Yes, you can! The bullfight is an important local tradition in Pamplona, and hundreds of local families will bring their children of all ages to this event. That being said, there will be some blood visible to the audience, and the bulls will ultimately be killed. If you would like to experience the tradition, but you would prefer to focus less on the bullfight itself, we recommend that you buy tickets in the "Sol" side. In this section, you and your family will spend more time partying and dancing than actually watching the fight.

How can I experience this festival on a budget?

There are plenty of ways to enjoy the festival on a budget. Here are some of our tips:

1. Instead of watching the bulls run through the streets, buy a ticket to sit in the bull ring as the bulls run through the arena. Watching the encierro from the bull ring can help you save money, since balcony spots along the streets can get pricey due to high demand and very limited supply. While you're unlikely to see any serious action from this spot, you'll get to see the bulls, and you'll enjoy the lively atmosphere of the arena afterwards when heifers with capped horns are released into the crowd of runners.

2. Avoid paying for what you don't want. Many tour company packages often ask clients to pay a large lump sum for something that isn't curated for them and their unique travel goals. Buying your tickets a la carte from BullBalcony can help you get exactly what you want at the best prices.

3. Avoid scams. Hundreds of people try to make a quick buck during this festival by selling fake tickets to different events. Don't fall for their scams. BullBalcony is an American company that operates through PayPal, so you can feel confident that you'll get exactly what you pay for.

4. Pamplona's airport is tiny, so flying into the city can be very expensive. While booking your travel, consider flying into a major city like Barcelona or Madrid. From there, take a train into Pamplona. If you book early enough, round trip train tickets into Pamplona are only around $30-40. If you're booking late and trains are sold out or expensive, look into bus options like MonBus or FlixBus to get in and out of Pamplona.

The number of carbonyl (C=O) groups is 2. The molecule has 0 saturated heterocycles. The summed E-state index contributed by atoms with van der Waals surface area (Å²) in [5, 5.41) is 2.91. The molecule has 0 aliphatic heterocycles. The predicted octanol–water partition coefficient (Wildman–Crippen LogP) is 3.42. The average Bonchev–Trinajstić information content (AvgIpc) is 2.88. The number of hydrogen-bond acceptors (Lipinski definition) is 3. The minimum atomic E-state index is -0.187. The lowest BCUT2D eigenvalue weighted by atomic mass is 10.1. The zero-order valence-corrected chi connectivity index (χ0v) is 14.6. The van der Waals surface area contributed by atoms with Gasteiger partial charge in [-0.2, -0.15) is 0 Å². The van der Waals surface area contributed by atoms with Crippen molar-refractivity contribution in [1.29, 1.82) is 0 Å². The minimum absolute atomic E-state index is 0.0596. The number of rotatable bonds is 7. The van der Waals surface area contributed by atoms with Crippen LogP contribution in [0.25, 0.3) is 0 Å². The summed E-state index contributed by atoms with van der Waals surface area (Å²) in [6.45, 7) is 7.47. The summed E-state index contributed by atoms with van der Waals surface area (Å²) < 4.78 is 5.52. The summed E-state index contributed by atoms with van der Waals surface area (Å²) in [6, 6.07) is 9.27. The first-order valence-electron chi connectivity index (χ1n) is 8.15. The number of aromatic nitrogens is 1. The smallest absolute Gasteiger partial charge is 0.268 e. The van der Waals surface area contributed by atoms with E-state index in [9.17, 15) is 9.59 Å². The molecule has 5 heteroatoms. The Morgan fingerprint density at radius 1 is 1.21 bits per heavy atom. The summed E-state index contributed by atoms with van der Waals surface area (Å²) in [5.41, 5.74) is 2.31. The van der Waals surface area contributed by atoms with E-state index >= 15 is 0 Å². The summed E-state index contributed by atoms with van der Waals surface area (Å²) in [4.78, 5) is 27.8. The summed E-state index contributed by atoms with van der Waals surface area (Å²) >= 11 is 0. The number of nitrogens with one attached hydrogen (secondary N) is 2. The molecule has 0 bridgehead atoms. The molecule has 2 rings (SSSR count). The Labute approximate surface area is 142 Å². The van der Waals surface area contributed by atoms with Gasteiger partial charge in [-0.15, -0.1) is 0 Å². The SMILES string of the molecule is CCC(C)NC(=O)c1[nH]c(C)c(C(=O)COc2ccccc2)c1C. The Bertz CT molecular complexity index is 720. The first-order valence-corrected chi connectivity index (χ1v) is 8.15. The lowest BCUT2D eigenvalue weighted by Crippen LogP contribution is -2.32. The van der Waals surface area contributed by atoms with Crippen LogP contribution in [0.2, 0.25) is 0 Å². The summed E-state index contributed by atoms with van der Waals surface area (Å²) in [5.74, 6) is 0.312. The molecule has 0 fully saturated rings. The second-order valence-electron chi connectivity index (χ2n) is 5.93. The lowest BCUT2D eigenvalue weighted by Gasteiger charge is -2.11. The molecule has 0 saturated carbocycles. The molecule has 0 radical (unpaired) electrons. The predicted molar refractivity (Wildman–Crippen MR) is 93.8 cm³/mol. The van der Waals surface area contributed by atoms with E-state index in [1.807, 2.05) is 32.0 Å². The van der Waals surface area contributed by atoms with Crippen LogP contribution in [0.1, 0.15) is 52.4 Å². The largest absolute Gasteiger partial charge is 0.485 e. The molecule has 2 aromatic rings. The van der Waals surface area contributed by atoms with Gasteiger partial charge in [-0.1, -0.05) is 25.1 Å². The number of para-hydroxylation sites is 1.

5. Eating out during the festival can get expensive. Instead of spending money at up-charged restaurants, opt for any one of the many street food vendors, or plan to shop at the local market or grocery store. Street food in Pamplona is usually tortillas, bocadillos de jamon, or mussels. You can plan to spend about $5-10 per meal if you eat street food. Alternatively, stop by the local grocery store, such as the very central Santo Domingo Market, to stock up on food and drinks. A popular brand of sangria at the grocery store above the Santo Domingo Market is only $2.

6. Embrace the free entertainment. The Running of the Bulls festival has hundreds of free events going on at all times. One of our personal favorites is the traditional dancing in the Plaza de Castillo at 9pm. In many ways, these dances are similar to American line dances. They are open to anyone, so feel free to jump in if you think you can keep up!

7. If lodging options in the heart of the old city are out of your budget, you can plan to stay in a hotel or AirBnb just outside the city center. Although you'll need to be up extra early so that you can walk, bus, or cab into the Old Quarters, this is an option that many visitors choose and love. If you're up for some adventure, you can also book a tent at one of the campsites available for visitors looking for a cheaper place to stay.

Can I speak with BullBalcony on the phone or by email?

You sure can! Send an email to bookings@bullbalcony.com, or reach out to us using the "Contact" page. If you'd like to call, you can contact us at +1 (727) 281-7586. If you live outside the US, shoot us an email, and we can set up a time to video call to discuss your Pamplona travel plans.